« Reply #5 on: 09 / November / 2011, 07:15:40 »
I'm sorry; but this is just wrong. Image sensors do not work like that.

Each bit corresponds to 1 stop of light in the image. So on a 10 bit sensor there are 512 values available for the brightest part of the image, 256 for the next stop, 128 for the next, and so on. A 10 bit sensor has a theoretical 10 stop dynamic range; but the black level and shot/sensor noise reduce this; but not the way you are implying.

If your theory was correct then both 10 and 12 bit sensors would have only a 5 stop dynamic range which clearly they do not. And there would be no reason to go from 10 to 12 bit sensors (or from 12 to 14 on DSLR's).

The black level does not define the amount of noise per pixel - it defines the minimum value that each pixel will have due to shot and sensor noise. In other words on a 10 but camera you will never get a pixel value less than 31 no matter how dark the exposure.

Every pixel value above the black point is valid - the amount of noise is determined primarily by the sensor gain (ISO) not the black level. For a 10 bit sensor there are ~990 valid values for each pixel not 32.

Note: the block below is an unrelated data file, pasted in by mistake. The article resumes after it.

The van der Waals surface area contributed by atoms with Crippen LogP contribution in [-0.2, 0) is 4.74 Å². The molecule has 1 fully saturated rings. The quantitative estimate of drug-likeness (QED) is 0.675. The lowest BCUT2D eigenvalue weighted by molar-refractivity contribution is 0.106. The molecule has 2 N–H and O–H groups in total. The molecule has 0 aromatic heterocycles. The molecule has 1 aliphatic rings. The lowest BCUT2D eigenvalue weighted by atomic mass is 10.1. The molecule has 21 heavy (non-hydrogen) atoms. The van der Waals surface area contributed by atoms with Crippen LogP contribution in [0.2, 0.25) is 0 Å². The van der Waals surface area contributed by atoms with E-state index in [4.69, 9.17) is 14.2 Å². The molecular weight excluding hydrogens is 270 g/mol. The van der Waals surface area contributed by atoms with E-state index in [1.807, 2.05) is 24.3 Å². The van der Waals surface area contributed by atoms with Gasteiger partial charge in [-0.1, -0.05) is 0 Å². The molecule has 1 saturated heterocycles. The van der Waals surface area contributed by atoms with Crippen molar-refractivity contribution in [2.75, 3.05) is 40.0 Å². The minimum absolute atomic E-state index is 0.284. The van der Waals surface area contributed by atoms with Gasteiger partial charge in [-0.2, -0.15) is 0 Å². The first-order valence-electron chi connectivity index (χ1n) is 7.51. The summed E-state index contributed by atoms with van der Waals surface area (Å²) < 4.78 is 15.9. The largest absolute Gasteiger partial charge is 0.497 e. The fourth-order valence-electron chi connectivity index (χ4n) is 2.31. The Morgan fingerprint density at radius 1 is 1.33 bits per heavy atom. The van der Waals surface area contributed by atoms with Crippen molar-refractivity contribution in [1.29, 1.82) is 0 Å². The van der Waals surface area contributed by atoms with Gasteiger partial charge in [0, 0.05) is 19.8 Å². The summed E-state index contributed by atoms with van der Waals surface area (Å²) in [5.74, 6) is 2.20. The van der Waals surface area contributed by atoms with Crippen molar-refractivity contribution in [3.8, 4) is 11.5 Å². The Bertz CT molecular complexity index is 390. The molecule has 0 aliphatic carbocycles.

To put it another way, the black level does not randomise the bottom 5 (or 7 bits), it shifts the lowest value available up from 0 to 31 (or 127).

Phil.
CHDK ports:
  sx30is (1.00c, 1.00h, 1.00l, 1.00n & 1.00p)
  g12 (1.00c, 1.00e, 1.00f & 1.00g)
  sx130is (1.01d & 1.01f)
  ixus310hs (1.00a & 1.01a)
  sx40hs (1.00d, 1.00g & 1.00i)
  g1x (1.00e, 1.00f & 1.00g)
  g5x (1.00c, 1.01a, 1.01b)
  g7x2 (1.01a, 1.01b, 1.10b)

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Offline Lebeau

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Re: Black level importance in RAW
« Reply #6 on: 09 / November / 2011, 11:05:05 »
philmoz, I will not debate your point of view. I understand your arguments, they are generally admitted but wrong from my experience. I was thinking like that before I build the black-level distribution I include.